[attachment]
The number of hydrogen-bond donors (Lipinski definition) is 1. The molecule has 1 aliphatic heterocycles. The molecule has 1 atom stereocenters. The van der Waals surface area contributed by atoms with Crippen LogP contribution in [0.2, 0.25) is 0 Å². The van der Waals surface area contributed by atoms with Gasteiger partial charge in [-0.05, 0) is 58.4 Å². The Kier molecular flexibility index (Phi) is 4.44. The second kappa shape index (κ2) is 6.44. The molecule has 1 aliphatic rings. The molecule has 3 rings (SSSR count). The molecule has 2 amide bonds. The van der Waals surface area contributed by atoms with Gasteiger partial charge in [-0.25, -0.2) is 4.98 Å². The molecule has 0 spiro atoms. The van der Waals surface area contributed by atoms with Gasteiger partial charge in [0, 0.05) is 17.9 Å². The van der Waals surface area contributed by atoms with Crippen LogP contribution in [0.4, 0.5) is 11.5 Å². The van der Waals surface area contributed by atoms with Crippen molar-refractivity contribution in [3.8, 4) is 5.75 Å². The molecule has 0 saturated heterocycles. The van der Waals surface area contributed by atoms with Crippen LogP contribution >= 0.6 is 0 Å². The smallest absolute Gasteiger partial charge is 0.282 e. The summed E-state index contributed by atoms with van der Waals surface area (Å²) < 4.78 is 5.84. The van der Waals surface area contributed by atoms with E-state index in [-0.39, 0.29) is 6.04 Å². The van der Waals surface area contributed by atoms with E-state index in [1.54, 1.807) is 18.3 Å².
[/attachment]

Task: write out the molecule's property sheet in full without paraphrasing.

The number of hydrogen-bond donors (Lipinski definition) is 1. The molecule has 1 aliphatic heterocycles. The molecule has 1 atom stereocenters. The van der Waals surface area contributed by atoms with Crippen LogP contribution in [0.2, 0.25) is 0 Å². The van der Waals surface area contributed by atoms with Gasteiger partial charge in [-0.05, 0) is 58.4 Å². The Kier molecular flexibility index (Phi) is 4.44. The second kappa shape index (κ2) is 6.44. The molecule has 1 aliphatic rings. The molecule has 3 rings (SSSR count). The molecule has 2 amide bonds. The van der Waals surface area contributed by atoms with Gasteiger partial charge in [-0.25, -0.2) is 4.98 Å². The molecule has 0 spiro atoms. The van der Waals surface area contributed by atoms with Gasteiger partial charge in [0, 0.05) is 17.9 Å². The van der Waals surface area contributed by atoms with Crippen LogP contribution in [0.4, 0.5) is 11.5 Å². The van der Waals surface area contributed by atoms with Crippen molar-refractivity contribution in [3.8, 4) is 5.75 Å². The molecule has 0 saturated heterocycles. The van der Waals surface area contributed by atoms with Crippen LogP contribution >= 0.6 is 0 Å². The smallest absolute Gasteiger partial charge is 0.282 e. The summed E-state index contributed by atoms with van der Waals surface area (Å²) < 4.78 is 5.84. The van der Waals surface area contributed by atoms with E-state index in [-0.39, 0.29) is 6.04 Å². The van der Waals surface area contributed by atoms with E-state index in [1.54, 1.807) is 18.3 Å².